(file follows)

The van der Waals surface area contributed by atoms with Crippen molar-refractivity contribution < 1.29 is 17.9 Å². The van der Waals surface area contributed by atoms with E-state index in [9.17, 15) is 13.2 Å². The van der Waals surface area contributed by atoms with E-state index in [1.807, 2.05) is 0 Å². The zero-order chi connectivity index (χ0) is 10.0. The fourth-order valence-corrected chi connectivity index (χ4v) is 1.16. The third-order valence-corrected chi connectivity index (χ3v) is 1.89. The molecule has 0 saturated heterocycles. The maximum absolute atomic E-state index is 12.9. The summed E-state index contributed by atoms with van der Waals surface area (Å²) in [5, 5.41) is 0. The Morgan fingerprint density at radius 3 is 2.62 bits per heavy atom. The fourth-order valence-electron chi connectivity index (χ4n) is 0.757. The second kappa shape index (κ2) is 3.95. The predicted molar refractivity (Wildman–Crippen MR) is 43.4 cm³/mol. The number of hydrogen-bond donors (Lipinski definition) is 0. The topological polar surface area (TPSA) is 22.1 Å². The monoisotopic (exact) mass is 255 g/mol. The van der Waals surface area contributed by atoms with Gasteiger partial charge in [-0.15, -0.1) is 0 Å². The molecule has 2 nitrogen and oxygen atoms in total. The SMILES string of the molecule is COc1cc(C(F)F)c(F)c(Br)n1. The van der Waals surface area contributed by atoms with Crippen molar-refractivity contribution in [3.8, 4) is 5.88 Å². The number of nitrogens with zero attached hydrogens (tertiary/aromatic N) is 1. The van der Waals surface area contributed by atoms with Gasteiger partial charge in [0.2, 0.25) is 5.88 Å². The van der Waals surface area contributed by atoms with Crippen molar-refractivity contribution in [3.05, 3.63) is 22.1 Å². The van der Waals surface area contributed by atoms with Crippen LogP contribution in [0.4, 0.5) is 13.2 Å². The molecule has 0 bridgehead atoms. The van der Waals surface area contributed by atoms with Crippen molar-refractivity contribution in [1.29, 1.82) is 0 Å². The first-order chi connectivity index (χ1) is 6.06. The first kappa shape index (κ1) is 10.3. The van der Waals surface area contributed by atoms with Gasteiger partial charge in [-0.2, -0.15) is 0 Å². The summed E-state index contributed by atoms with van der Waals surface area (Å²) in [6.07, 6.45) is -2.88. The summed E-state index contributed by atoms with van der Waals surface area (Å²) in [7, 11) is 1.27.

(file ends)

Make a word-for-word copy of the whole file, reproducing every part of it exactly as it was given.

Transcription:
The van der Waals surface area contributed by atoms with Crippen molar-refractivity contribution < 1.29 is 17.9 Å². The van der Waals surface area contributed by atoms with E-state index in [9.17, 15) is 13.2 Å². The van der Waals surface area contributed by atoms with E-state index in [1.807, 2.05) is 0 Å². The zero-order chi connectivity index (χ0) is 10.0. The fourth-order valence-corrected chi connectivity index (χ4v) is 1.16. The third-order valence-corrected chi connectivity index (χ3v) is 1.89. The molecule has 0 saturated heterocycles. The maximum absolute atomic E-state index is 12.9. The summed E-state index contributed by atoms with van der Waals surface area (Å²) in [5, 5.41) is 0. The Morgan fingerprint density at radius 3 is 2.62 bits per heavy atom. The fourth-order valence-electron chi connectivity index (χ4n) is 0.757. The second kappa shape index (κ2) is 3.95. The predicted molar refractivity (Wildman–Crippen MR) is 43.4 cm³/mol. The number of hydrogen-bond donors (Lipinski definition) is 0. The topological polar surface area (TPSA) is 22.1 Å². The monoisotopic (exact) mass is 255 g/mol. The van der Waals surface area contributed by atoms with Gasteiger partial charge in [-0.15, -0.1) is 0 Å². The molecule has 2 nitrogen and oxygen atoms in total. The SMILES string of the molecule is COc1cc(C(F)F)c(F)c(Br)n1. The van der Waals surface area contributed by atoms with Crippen molar-refractivity contribution in [3.8, 4) is 5.88 Å². The number of nitrogens with zero attached hydrogens (tertiary/aromatic N) is 1. The van der Waals surface area contributed by atoms with Gasteiger partial charge in [0.2, 0.25) is 5.88 Å². The van der Waals surface area contributed by atoms with Crippen molar-refractivity contribution in [3.05, 3.63) is 22.1 Å². The van der Waals surface area contributed by atoms with Crippen LogP contribution in [0.4, 0.5) is 13.2 Å². The molecule has 0 bridgehead atoms. The van der Waals surface area contributed by atoms with Crippen molar-refractivity contribution in [1.29, 1.82) is 0 Å². The first-order chi connectivity index (χ1) is 6.06. The first kappa shape index (κ1) is 10.3. The van der Waals surface area contributed by atoms with Gasteiger partial charge in [-0.2, -0.15) is 0 Å². The summed E-state index contributed by atoms with van der Waals surface area (Å²) in [6.07, 6.45) is -2.88. The summed E-state index contributed by atoms with van der Waals surface area (Å²) in [7, 11) is 1.27.